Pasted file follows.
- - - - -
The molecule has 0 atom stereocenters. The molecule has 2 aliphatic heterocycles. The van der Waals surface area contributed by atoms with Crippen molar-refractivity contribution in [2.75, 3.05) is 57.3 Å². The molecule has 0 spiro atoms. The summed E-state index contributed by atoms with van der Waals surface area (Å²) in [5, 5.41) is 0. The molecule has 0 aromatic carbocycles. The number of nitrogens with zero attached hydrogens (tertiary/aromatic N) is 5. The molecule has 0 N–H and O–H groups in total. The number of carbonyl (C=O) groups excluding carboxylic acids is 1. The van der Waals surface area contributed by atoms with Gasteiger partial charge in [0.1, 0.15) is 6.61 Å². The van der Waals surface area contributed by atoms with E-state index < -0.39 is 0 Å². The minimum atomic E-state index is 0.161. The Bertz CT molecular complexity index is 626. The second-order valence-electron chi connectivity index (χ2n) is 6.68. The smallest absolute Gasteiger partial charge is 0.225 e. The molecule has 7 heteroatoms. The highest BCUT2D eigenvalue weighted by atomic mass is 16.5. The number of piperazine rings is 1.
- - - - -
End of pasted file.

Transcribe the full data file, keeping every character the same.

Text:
The molecule has 0 atom stereocenters. The molecule has 2 aliphatic heterocycles. The van der Waals surface area contributed by atoms with Crippen molar-refractivity contribution in [2.75, 3.05) is 57.3 Å². The molecule has 0 spiro atoms. The summed E-state index contributed by atoms with van der Waals surface area (Å²) in [5, 5.41) is 0. The molecule has 0 aromatic carbocycles. The number of nitrogens with zero attached hydrogens (tertiary/aromatic N) is 5. The molecule has 0 N–H and O–H groups in total. The number of carbonyl (C=O) groups excluding carboxylic acids is 1. The van der Waals surface area contributed by atoms with Gasteiger partial charge in [0.1, 0.15) is 6.61 Å². The van der Waals surface area contributed by atoms with E-state index < -0.39 is 0 Å². The minimum atomic E-state index is 0.161. The Bertz CT molecular complexity index is 626. The second-order valence-electron chi connectivity index (χ2n) is 6.68. The smallest absolute Gasteiger partial charge is 0.225 e. The molecule has 7 heteroatoms. The highest BCUT2D eigenvalue weighted by atomic mass is 16.5. The number of piperazine rings is 1.